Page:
Krishnadas DK, Shapiro T, Lucas K Complete remission following decitabine/dendritic cell vaccine for relapsed neuroblastoma. Pediatrics. 2013; 131(1):e336-41 [PubMed]
Patients with relapsed stage 4 neuroblastoma have an extremely poor long-term prognosis, making the investigation of new agents of interest. We report the outcome of the first patient treated in a phase 1 study for relapsed neuroblastoma, using the chemotherapy agent decitabine to upregulate cancer testis antigen expression, followed by a dendritic cell vaccine targeting the cancer testis antigens MAGE-A1, MAGE-A3, and NY-ESO-1. Our patient had persistent tumor in his bone marrow after completion of standard therapy for neuroblastoma, including multiagent chemotherapy, tumor resection, stem cell transplantation, radiation therapy, and anti-GD2 monoclonal antibodies. His marrow disease persisted despite chemotherapy, which was given while the vaccine was being produced. After 3 cycles of decitabine and vaccine, this patient achieved a complete remission and is now 1 year from his last treatment, with no evidence of tumor in his bone marrow or other sites. This patient was noted to have an increase in MAGE-A3-specific T cells. This is the first report combining demethylating chemotherapy to enhance tumor antigen expression followed by a cancer antigen vaccine.
Combaret V, Iacono I, Bréjon S, et al. Analysis of genomic alterations in neuroblastoma by multiplex ligation-dependent probe amplification and array comparative genomic hybridization: a comparison of results. Cancer Genet. 2012; 205(12):657-64 [PubMed]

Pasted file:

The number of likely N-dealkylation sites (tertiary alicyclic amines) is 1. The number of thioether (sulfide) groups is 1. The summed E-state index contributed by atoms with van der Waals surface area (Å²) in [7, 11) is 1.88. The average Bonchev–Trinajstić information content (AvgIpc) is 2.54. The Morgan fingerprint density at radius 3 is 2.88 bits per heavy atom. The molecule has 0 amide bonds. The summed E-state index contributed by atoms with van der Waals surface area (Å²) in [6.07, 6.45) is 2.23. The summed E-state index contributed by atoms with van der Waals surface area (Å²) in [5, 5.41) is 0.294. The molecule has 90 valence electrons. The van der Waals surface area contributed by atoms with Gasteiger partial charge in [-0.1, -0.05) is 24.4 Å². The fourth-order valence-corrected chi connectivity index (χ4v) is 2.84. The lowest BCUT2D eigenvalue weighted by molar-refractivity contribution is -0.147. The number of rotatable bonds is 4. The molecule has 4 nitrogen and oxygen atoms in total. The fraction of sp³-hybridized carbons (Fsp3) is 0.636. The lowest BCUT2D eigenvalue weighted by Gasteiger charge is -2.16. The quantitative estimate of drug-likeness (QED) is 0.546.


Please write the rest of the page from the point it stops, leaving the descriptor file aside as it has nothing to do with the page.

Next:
In cases of neuroblastoma, recurring genetic alterations--losses of the 1p, 3p, 4p, and 11q and/or gains of 1q, 2p, and 17q chromosome arms--are currently used to define the therapeutic strategy in therapeutic protocols for low- and intermediate-risk patients. Different genome-wide analysis techniques, such as array comparative genomic hybridization (aCGH) or multiplex ligation-dependent probe amplification (MLPA), have been suggested for detecting chromosome segmental abnormalities. In this study, we compared the results of the two technologies in the analyses of the DNA of tumor samples from 91 neuroblastoma patients. Similar results were obtained with the two techniques for 75 samples (82%). In five cases (5.5%), the MLPA results were not interpretable. Discrepancies between the aCGH and MLPA results were observed in 11 cases (12%). Among the discrepancies, a 18q21.2-qter gain and 16p11.2 and 11q14.1-q14.3 losses were detected only by aCGH. The MLPA results showed that the 7p, 7q, and 14q chromosome arms were affected in six cases, while in two cases, 2p and 17q gains were observed; these results were confirmed by neither aCGH nor fluorescence in situ hybridization (FISH) analysis. Because of the higher sensitivity and specificity of genome-wide information, reasonable cost, and shorter time of aCGH analysis, we recommend the aCGH procedure for the analysis of genomic alterations in neuroblastoma.